Thursday, August 27, 2015

Teaching Creativity in the Art Room

I just found an excellent series on teaching creativity from the Iowa State University CELT department.

I particularly like this diagram which shows 3 components of creativity which they took from Adams, K. “Sources of innovation and creativity: A summary of the research."

Three Components of Creativity

If we think about this specifically for the visual arts there are three separate components that we need to teach in the art room.
  1. We need to teach students creative thinking skills.
  2. We need projects or topics to motivate and cultivate ideas for.
  3. We need to develop students' expertise in the visual arts, which includes: skills to create meaningful art, and some context of what has been done before and what is going on now in the art world. 

I've adapted the diagram for the art room:

Monday, August 10, 2015

What does it mean to teach Creativity?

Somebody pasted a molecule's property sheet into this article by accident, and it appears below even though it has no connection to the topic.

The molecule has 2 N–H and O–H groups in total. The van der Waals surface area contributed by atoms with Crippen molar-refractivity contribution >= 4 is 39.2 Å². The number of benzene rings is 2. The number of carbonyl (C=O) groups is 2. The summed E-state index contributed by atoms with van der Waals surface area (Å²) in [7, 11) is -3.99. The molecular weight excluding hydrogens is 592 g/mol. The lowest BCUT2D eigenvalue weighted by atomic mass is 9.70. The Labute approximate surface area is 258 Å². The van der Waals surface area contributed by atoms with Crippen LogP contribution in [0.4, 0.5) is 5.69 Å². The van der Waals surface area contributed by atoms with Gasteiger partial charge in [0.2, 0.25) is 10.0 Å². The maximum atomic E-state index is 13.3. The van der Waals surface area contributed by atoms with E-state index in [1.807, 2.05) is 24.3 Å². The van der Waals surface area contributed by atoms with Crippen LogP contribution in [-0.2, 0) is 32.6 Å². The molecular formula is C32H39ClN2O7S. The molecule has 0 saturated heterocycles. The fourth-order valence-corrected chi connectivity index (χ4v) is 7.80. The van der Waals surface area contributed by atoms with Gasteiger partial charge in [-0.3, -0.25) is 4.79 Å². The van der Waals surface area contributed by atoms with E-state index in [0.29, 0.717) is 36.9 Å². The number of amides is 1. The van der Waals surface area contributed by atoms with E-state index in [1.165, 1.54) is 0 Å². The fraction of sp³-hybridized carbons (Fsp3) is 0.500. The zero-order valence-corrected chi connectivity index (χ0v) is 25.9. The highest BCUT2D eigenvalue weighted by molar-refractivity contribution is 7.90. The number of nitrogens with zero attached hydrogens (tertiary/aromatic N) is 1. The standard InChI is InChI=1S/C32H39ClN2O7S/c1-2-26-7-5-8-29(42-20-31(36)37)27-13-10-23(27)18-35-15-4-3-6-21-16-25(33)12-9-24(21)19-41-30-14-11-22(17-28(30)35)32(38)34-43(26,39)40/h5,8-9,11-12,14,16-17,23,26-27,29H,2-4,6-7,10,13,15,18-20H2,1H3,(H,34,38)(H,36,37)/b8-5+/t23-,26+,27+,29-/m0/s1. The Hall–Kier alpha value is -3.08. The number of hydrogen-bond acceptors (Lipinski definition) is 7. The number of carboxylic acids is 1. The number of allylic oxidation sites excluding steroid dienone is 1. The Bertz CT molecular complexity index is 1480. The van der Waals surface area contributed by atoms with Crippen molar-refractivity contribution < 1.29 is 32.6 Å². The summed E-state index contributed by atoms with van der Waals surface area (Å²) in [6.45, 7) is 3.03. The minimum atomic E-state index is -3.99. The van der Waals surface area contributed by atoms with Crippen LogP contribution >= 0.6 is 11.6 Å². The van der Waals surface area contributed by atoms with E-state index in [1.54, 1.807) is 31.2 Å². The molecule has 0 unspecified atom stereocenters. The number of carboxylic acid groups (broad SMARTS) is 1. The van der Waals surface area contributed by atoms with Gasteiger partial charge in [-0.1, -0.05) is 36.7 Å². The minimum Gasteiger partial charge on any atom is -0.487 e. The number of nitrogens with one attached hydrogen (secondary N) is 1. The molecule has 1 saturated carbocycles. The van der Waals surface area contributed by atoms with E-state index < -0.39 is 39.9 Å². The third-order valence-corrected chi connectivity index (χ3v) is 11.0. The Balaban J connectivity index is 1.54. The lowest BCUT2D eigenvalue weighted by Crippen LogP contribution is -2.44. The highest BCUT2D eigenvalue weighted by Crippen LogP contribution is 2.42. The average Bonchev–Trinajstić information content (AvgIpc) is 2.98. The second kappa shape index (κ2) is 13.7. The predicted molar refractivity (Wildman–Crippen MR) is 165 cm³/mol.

The world is asking for a different kind of worker or citizen in the increasingly changing world of technology we live in. The first attribute every business says that they need from their employees is someone who is creative. Like when the workforce needed a new type of employee during the industrial revolution art educators are stepping in and saying "Hey we DO that, we teach students to be CREATIVE! We are important!" but are you doing that in your art room? Are you teaching them what it means to be creative, not only in a visual art context, but in a way that can be utilized in other disciplines? 

Let's look at the definitions of creativity. 
Creativity definition by Merrian Webster:

: having or showing an ability to make new things or think of new ideas
: using the ability to make or think of new things : involving the process by which new ideas, stories, etc., are created
: done in an unusual and often dishonest way

What businesses are talking about when they talk about a creative work force? I think they are talking more about the second definition: using the ability to make or think of new things: involving the process by which new ideas, stories, etc., are created.